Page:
Under the direction of Russian President Vladimir Putin, Russia invaded Ukraine in February 2022 creating a chain of events that destabilized the region and threatened global democracy. In the intervening months, questions surrounding Putin’s precise motives for attacking Ukraine, his potential next maneuvers and his treatment of Ukrainian civilians have plagued the global community.
Putin’s strategy in conducting his full-scale invasion of Ukraine seems to follow a distinct pattern. The Russian president will launch a planned attack with quantifiable outcomes followed by a subtler, more insidious goal. A prime example of this phenomenon is Putin’s intention to first capture the Ukrainian capital, Kyiv, as the planned attack and later ensure Ukraine’s “neutral status” as the insidious goal.
The first element of Putin’s aforementioned plan is fairly simple to model and predict. Putin clearly seeks to depose Ukrainian President Volodymyr Zelenskyy. Analysts have estimated that the war has destroyed approximately $10 billion in Ukrainian business assets and damaged 14,788 miles of road. Putin’s war-path to capturing Kyiv (and his pivot to Donbas) is littered with discernible, calculable destruction.
The ability to assess the damage Putin’s invasion causes helps galvanize the public against these aggressive attacks. President Joe Biden has even gone so far as to publicly release intelligence reports regarding Russian military strategy in an effort to increase transparency.
However, the second element to Putin’s original plan, to demilitarize and neutralize Ukraine, cannot be described by specific metrics. Beyond toppling Ukrainian democracy (which has a quantifiable impact, such as deposing Zelenskyy, adding to the mounting $600 billion in overall economic losses and increasing the already high rate of civilian casualties), Putin proposes a vague ideological takeover whose impacts remain unknown.
“Neutralizing” Ukraine and absorbing it into the monolithic Russian territory would require Putin restructuring the socioeconomic and cultural fabric of the country. It is extremely difficult to quantify the widespread impact of a weapon that dismantles Ukraine’s core identity as separate from Russia.
Infiltrating long standing institutions like Ukrainian schools, currency and agriculture does not have an estimated impact like that of a ballistic missile or an artillery rocket. However, it can be just as devastating, and regarding the food supply, more catastrophic than any other Russian offensive.
In 2018, the U.N. Security Council passed a resolution preventing the use of starvation as a weapon of war. Despite this action signaling a global condemnation of wartime hunger, Putin continues to leverage the food supply against Ukrainians by closing ports, blocking trade routes and decreasing the wheat harvest by an estimated 40%. Not only does disrupting agriculture catalyze widespread famine in Ukraine, it deepens global food insecurity and plunges the country into biological and economic collapse that could last far beyond the end of the invasion.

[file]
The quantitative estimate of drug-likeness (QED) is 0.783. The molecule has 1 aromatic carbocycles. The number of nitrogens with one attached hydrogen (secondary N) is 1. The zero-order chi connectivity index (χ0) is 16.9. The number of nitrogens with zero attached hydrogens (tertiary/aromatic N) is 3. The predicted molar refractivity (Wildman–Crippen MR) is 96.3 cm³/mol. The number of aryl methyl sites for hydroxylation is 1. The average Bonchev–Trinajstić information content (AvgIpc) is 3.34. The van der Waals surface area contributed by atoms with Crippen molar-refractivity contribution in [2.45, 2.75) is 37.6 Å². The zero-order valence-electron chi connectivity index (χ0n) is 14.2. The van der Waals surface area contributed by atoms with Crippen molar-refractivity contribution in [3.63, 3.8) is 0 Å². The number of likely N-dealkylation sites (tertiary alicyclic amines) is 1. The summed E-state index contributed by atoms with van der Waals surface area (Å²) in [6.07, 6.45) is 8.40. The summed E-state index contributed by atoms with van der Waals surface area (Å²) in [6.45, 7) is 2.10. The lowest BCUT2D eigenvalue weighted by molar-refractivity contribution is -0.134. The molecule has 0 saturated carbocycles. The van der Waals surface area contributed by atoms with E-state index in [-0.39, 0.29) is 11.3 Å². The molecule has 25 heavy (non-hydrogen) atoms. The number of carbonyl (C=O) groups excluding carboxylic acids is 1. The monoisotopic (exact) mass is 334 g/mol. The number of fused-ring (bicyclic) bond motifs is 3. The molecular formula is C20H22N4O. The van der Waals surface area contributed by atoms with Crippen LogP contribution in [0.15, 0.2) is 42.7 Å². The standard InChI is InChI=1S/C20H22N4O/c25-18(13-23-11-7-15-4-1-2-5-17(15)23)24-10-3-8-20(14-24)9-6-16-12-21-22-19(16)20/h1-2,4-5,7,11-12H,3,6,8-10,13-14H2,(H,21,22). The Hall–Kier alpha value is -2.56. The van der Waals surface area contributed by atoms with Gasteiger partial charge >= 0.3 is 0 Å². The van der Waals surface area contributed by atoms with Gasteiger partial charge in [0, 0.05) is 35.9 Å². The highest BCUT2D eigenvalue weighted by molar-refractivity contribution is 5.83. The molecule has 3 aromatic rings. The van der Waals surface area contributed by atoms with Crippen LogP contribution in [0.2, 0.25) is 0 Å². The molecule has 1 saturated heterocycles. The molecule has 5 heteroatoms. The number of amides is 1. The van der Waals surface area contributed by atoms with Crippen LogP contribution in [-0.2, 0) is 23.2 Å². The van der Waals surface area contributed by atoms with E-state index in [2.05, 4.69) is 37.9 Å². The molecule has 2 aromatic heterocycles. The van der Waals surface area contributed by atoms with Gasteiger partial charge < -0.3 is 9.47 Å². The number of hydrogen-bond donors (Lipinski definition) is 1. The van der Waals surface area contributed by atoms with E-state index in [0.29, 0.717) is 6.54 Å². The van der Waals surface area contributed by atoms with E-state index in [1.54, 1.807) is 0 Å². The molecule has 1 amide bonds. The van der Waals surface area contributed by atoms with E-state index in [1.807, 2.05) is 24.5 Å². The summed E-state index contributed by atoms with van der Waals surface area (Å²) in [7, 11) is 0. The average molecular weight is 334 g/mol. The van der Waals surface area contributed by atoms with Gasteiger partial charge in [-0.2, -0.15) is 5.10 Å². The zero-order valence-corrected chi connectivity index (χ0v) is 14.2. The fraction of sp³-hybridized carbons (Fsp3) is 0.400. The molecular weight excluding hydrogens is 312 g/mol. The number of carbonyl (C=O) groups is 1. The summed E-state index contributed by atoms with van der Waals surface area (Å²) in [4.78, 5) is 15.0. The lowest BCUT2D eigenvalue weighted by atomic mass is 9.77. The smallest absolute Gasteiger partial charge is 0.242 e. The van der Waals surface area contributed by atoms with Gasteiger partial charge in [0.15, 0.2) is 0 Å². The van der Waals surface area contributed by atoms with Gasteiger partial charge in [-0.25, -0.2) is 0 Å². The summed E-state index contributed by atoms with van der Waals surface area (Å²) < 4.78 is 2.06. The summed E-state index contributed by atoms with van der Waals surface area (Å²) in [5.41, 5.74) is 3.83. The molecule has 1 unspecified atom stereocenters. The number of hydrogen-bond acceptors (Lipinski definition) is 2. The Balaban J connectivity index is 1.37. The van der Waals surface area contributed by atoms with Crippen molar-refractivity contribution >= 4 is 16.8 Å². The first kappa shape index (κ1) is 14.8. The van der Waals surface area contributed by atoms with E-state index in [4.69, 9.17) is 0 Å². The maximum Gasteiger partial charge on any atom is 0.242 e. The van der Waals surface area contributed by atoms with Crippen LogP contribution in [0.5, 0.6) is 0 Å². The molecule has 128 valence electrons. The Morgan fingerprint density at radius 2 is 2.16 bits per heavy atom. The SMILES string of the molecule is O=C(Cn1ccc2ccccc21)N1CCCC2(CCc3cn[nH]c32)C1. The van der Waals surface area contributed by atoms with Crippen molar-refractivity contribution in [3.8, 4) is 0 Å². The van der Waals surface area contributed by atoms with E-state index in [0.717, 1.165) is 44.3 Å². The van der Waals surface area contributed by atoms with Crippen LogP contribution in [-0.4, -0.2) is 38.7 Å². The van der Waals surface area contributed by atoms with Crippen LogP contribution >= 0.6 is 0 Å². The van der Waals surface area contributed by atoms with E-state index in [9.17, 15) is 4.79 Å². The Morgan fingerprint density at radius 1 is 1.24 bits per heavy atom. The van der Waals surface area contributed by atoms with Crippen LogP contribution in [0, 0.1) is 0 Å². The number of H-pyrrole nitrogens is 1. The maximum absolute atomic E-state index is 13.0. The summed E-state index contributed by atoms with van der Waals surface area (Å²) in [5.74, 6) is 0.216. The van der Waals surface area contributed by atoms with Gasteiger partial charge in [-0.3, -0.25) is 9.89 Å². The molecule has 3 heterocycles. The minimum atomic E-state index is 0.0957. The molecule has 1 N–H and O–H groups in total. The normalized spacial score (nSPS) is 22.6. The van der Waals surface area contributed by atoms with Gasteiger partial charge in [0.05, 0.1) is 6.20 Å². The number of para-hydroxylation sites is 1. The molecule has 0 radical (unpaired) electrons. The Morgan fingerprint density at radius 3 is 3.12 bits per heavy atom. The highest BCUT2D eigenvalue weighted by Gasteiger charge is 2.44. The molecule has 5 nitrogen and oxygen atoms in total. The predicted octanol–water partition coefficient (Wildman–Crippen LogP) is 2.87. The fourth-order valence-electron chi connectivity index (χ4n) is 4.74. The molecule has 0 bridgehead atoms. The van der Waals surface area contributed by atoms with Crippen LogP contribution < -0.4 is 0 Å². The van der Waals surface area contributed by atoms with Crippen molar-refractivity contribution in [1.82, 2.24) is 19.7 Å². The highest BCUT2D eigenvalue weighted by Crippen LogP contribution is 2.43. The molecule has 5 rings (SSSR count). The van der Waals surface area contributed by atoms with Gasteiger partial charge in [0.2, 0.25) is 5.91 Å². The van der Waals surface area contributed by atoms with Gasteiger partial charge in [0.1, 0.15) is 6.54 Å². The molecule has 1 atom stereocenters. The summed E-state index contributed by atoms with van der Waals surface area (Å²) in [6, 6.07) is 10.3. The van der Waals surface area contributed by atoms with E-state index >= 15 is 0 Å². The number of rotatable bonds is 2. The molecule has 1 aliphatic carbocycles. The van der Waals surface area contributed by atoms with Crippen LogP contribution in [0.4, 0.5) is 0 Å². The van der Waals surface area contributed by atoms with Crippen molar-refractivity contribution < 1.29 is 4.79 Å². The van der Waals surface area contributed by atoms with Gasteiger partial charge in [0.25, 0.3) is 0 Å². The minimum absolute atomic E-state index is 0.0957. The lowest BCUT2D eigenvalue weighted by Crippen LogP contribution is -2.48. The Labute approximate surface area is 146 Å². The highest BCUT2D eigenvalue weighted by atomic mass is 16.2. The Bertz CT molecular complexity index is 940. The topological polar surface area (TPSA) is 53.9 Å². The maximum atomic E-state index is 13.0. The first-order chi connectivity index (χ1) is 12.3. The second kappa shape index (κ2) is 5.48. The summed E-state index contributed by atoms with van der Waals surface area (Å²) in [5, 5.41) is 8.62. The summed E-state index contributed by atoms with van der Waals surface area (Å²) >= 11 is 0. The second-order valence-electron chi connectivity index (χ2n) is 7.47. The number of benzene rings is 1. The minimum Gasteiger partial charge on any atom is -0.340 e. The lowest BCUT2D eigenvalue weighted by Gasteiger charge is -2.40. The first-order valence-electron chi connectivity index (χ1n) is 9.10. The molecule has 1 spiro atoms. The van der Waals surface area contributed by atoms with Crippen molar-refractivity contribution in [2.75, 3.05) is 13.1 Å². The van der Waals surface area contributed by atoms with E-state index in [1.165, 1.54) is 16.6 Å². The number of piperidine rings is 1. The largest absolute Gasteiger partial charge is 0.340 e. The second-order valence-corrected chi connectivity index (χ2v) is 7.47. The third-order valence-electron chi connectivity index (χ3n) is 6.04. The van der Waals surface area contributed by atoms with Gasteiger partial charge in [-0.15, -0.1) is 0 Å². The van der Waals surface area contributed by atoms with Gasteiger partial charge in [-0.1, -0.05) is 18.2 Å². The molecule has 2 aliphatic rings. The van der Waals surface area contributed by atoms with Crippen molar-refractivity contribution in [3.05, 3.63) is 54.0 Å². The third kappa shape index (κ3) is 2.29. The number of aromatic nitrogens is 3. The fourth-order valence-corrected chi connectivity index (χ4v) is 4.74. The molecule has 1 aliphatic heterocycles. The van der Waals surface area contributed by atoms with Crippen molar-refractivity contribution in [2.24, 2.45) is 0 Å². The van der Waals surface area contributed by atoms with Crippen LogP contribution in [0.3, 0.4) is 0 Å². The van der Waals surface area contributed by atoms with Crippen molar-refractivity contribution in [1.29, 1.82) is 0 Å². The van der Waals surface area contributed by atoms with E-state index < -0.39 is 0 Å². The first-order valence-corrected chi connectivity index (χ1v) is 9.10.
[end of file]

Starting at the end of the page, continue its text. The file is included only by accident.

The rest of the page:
Since Putin’s first attack on Ukraine, 20 million tons of grain have rotted within the country as a result of a blockade in the Black Sea. Domestically, this disruption has left one third of Ukrainian households food-insecure. Globally, with Ukrainian wheat exports accounting for 9% of international sales, the impact is catastrophic.
With the Black Sea blockade hindering Ukrainian wheat exports, millions of people around the globe face imminent food insecurity and millions of people currently starving are pushed deeper into crisis. Impending famine both within and outside Ukraine destabilizes nations around the globe. Famine directly increases rates of disease, death and malnutrition while mass migration caused by famine causes displacement and a strain on existing social structures.
Beyond the incalculable impact of hunger as a weapon of war in Ukraine, the targeted dehumanization of civilians both within and beyond its border through starvation reveals the sinister ideology behind Putin’s actions.
Putin has three primary reasons for leveraging hunger. The horrific reality of daily starvation physically weakens Ukrainians. Blockading ports and destroying arable land collapses the Ukrainian economy. Disrupting the global supply chain destabilizes surrounding regions.
While the precise impacts of Putin using hunger as a weapon of war in Ukraine are impossible to determine, it is clear that the scope and impact of this action are enormous. With domestic and international consequences that range from dehumanization, disease and death to mass-migration and social collapse, it is clear that hunger is Putin’s most devastating weapon of war.
Avery Crystal is an Opinion Columnist and can be reached at email@example.com.